Mask makers raise prices as material, labour costs rise amid pandemic
Manufacturers are adjusting business models in a relatively new space and passing growing costs on to consumers
TORONTO — Kevin Vuong started to sell face masks through a newly founded company just two weeks after the World Health Organization declared the outbreak of COVID-19 a pandemic.
“We didn’t have any business plan,” said Vuong, who co-founded Toronto-based TakeCare Supply alongside a fashion designer and another entrepreneur. “We jumped in because we wanted to help.”
In March, customers who ordered a single face mask paid $9.50, but the company now sells three-packs for $37.50 — a nearly 32% increase per mask. The unit price per mask decreases slightly for the 12- and 24-packs, but it no longer sells individual masks.
TakeCare Supply is one of several Canadian mask makers that’s raised prices since the early days of the pandemic, as manufacturers adjust their business models in a relatively new space and pass growing material and labour costs on to consumers.
“A month ago, everybody and your dog started making masks, and so there was a scarcity of materials,” said Vuong, which put fabric in high demand. Before the demand spike, TakeCare Supply had been able to purchase leftover fabric from its factory partner at a lower cost.
At one point, Vuong said he paid up to 10 times more for elastic than he did in the beginning, and had to meet people in parking lots to buy elastic out of car trunks.
Adding to the cost, TakeCare Supply also switched to a 100% cotton fabric recommended by new research, which proved to be more expensive.
Labour wasn’t cheap either.
In the factory where most of the company’s masks are made, they had to distance individual sewing stations, he said, meaning fewer people could work at any given time.
Despite the roughly 32% increase in price, TakeCare Supply is doing what it can to keep costs down, said Vuong. That includes bundling the minimum order into packs of three masks to save on labour costs at the warehouse and delivery level, and operating on small margins.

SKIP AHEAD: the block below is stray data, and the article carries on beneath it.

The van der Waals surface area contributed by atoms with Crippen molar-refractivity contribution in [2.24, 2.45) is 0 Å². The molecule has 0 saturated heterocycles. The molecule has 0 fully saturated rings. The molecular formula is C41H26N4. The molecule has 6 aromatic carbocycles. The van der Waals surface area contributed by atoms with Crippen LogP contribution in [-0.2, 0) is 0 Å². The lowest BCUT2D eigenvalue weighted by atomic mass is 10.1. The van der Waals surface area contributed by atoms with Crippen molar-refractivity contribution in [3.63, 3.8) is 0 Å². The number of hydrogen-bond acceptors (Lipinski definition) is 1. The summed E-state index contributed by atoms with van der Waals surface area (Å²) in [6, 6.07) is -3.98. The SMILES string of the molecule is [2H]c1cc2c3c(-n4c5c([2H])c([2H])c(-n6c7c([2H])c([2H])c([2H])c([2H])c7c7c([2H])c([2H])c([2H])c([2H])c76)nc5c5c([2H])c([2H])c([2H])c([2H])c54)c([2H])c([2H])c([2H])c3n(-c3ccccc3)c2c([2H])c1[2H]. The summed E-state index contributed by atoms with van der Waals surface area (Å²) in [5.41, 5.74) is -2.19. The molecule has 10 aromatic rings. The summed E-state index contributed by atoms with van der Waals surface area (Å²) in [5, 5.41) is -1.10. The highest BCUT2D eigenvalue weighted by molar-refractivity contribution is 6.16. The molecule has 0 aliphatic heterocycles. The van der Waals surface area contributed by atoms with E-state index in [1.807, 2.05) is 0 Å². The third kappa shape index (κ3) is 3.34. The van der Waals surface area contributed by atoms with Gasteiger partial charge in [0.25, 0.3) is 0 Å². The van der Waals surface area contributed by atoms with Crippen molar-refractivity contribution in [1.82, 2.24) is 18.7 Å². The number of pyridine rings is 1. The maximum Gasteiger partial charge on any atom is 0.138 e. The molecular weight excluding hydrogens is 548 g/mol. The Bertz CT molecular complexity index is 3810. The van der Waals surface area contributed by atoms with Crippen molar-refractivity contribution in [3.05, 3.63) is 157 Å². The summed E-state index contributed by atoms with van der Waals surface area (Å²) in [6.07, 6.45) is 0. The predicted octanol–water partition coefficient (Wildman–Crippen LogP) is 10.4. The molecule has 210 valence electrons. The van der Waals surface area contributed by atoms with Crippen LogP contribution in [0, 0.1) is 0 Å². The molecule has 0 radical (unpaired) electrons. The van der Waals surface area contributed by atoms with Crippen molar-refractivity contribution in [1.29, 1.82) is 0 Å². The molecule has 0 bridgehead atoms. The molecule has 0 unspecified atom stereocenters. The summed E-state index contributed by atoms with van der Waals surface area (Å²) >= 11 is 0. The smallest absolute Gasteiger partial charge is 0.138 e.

Kingi Carpenter, who owns Peach Berserk in Toronto, didn’t anticipate much demand for her silkscreened face masks when she launched her online shop in early April.
“Because I didn’t think about it, I priced them way too cheap” she said of her initial $12 price for a ready-made or custom-print mask.
Orders were pouring in. She’s received more than 4,000 orders online since the shop launched April 2.
“I was making them at a loss,” she said.
Her cotton masks now sell for $18 for customers who don’t want to pick their pattern and $20 for those that do. For bamboo masks, the price jumps to $25 for a random pattern and $29 for customers who want to choose one. Custom prints now sell for $39.
The new prices reflect the cost of the fabric, elastic and high-quality textile ink she uses, as well as the labour cost.
Both Carpenter and Vuong insist on paying their sewers well above minimum wage.
“I think it’s very important that you’re not just paying people a living wage, but more, beyond that,” said Vuong. His dad lost his job due to COVID-19, he said, which made offering well-paid jobs to people amid a pandemic feel more personal.
Larger retailers have also adjusted their pricing.
Roots Canada first launched a cotton face mask for $18 and a salt-and-pepper pattern for $22. It donated medical-grade masks to local facilities as part of the sales.
After the first round, the company offered both types of masks for $22 as both cost the same to produce, wrote Kristen Davies, the investor contact for Roots, in an email, and donates a portion of the proceeds for every mask sold to The Frontline Fund, a charity representing Canadian hospital foundations fighting the pandemic.
“Aligning pricing to $22 each for all our mask styles facilitates this donation,” she wrote. The masks are sold out online, but the company is working to produce more.
Carpenter does not plan to raise prices again, but noted it wouldn’t be unreasonable for a small business to take a couple months to determine a price point on a new item.
“(There) was no market testing. No nothing. Absolutely nothing. We didn’t know what we were doing,” she said.
“And, honestly, we’ve only been doing this two months.”
By Aleksandra Sagan